Browse Publications Technical Papers 2011-01-2199

CFD Optimization of Exhaust Manifold for Large Diesel Engine Aftertreatment Systems 2011-01-2199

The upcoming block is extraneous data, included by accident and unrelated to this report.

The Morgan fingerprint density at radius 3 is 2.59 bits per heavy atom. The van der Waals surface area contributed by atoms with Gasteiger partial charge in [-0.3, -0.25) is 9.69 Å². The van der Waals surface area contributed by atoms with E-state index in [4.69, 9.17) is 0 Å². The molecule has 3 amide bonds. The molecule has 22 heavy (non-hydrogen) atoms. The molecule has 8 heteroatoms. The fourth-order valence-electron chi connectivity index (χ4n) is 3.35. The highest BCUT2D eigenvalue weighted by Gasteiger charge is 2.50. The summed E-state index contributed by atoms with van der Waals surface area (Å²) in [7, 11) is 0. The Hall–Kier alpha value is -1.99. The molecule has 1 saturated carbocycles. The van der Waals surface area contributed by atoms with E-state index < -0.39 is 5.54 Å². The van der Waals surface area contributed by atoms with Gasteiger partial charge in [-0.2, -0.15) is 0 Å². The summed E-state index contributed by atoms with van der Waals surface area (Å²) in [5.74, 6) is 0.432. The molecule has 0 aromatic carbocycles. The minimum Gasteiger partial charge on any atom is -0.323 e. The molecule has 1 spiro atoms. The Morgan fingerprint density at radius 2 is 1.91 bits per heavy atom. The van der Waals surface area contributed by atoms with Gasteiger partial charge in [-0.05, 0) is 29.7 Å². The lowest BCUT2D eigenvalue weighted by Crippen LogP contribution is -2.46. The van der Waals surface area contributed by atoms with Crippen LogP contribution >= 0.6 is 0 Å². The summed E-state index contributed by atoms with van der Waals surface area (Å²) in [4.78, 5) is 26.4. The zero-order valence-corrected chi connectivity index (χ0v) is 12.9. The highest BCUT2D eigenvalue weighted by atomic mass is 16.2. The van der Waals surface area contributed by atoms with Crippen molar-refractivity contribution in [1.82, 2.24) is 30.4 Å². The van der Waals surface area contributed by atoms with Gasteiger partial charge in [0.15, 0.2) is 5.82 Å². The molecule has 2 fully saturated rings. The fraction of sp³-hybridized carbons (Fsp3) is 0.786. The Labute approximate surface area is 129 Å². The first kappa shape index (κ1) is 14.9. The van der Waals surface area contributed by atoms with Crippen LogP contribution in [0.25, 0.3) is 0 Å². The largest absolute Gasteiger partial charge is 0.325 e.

To meet EPA Tier IV large diesel engine emission targets, intensive development efforts are necessary to achieve NOx reduction and Particulate Matter (PM) reduction targets [1]. With respect to NOx reduction, liquid urea is typically used as the reagent to react with NOx via SCR catalyst [2]. Regarding to PM reduction, additional heat is required to raise exhaust temperature to reach DPF active / passive regeneration performance window [3]. Typically the heat can be generated by external diesel burners which allow diesel liquid droplets to react directly with oxygen in the exhaust gas [4]. Alternatively the heat can be generated by catalytic burners which enable diesel vapor to react with oxygen via DOC catalyst mostly through surface reactions [5]. The latest technology trend is to combine both mechanisms together so that (1) small-scale burners will enhance exhaust temperature to DOC activation temperature; (2) DOC with HC dosing will raise exhaust temperature to 650 C to achieve active soot reduction [6]. From the scope of system level design, given the added reagents (HC and urea) and heat to exhaust gases, the need arises to achieve even distributions of exhaust gas velocity, good mixing of burner heat with exhaust gas and good mixing of reagents released from HC or urea injectors with exhaust gas, necessitating optimizations of multiphase heat and mass transport phenomena. To meet these multifaceted heat and mass transport targets, geometrical optimizations of subsystems are deemed critical on top of requirements of subcomponents such as burners and injectors. In this paper, the turbo-out manifold box is selected as the subsystem under study for design optimizations. Located between turbo-out ports and exhaust aftertreatment system, the manifold is subject to burner heat injections and diesel liquid injections at multiple locations. The manifold therefore serves the mechanism to distribute exhaust gas, burner heat and diesel vapor. Downstream, the exhaust aftertreatment system incorporates multiple identical flow paths, each encompassing DOC, DPF, urea injectors, SCR, and ASC with complete PM and NOx reduction functionalities. Downstream of the exhaust aftertreatment system, a common stack outlet is created to be open to the environment. The paper discusses general design considerations, performance metrics and methodology for the development of turbo-out manifold with system targets in scope. CFD modeling has been used as the main tool in performing design iterations. Test validations are forthcoming based on these design optimizations.


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